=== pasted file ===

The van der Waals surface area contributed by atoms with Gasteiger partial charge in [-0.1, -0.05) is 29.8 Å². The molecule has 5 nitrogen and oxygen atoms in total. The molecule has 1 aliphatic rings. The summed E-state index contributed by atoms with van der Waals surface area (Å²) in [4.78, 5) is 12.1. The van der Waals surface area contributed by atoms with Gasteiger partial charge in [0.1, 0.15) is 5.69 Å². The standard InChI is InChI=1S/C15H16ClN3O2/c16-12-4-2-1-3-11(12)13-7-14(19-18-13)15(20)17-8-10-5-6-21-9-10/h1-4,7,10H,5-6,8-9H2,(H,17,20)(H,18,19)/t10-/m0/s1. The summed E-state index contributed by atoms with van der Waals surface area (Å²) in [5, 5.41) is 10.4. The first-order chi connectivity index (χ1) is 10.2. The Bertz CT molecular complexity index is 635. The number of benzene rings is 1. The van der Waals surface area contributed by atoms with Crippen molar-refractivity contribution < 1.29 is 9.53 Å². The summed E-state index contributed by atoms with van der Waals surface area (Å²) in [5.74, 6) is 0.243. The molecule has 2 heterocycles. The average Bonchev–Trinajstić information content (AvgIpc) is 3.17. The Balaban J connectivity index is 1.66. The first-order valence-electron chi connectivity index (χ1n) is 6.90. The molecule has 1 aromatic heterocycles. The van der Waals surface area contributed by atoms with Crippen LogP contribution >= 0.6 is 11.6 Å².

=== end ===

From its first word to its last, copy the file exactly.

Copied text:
The van der Waals surface area contributed by atoms with Gasteiger partial charge in [-0.1, -0.05) is 29.8 Å². The molecule has 5 nitrogen and oxygen atoms in total. The molecule has 1 aliphatic rings. The summed E-state index contributed by atoms with van der Waals surface area (Å²) in [4.78, 5) is 12.1. The van der Waals surface area contributed by atoms with Gasteiger partial charge in [0.1, 0.15) is 5.69 Å². The standard InChI is InChI=1S/C15H16ClN3O2/c16-12-4-2-1-3-11(12)13-7-14(19-18-13)15(20)17-8-10-5-6-21-9-10/h1-4,7,10H,5-6,8-9H2,(H,17,20)(H,18,19)/t10-/m0/s1. The summed E-state index contributed by atoms with van der Waals surface area (Å²) in [5, 5.41) is 10.4. The first-order chi connectivity index (χ1) is 10.2. The Bertz CT molecular complexity index is 635. The number of benzene rings is 1. The van der Waals surface area contributed by atoms with Crippen molar-refractivity contribution < 1.29 is 9.53 Å². The summed E-state index contributed by atoms with van der Waals surface area (Å²) in [5.74, 6) is 0.243. The molecule has 2 heterocycles. The average Bonchev–Trinajstić information content (AvgIpc) is 3.17. The Balaban J connectivity index is 1.66. The first-order valence-electron chi connectivity index (χ1n) is 6.90. The molecule has 1 aromatic heterocycles. The van der Waals surface area contributed by atoms with Crippen LogP contribution >= 0.6 is 11.6 Å².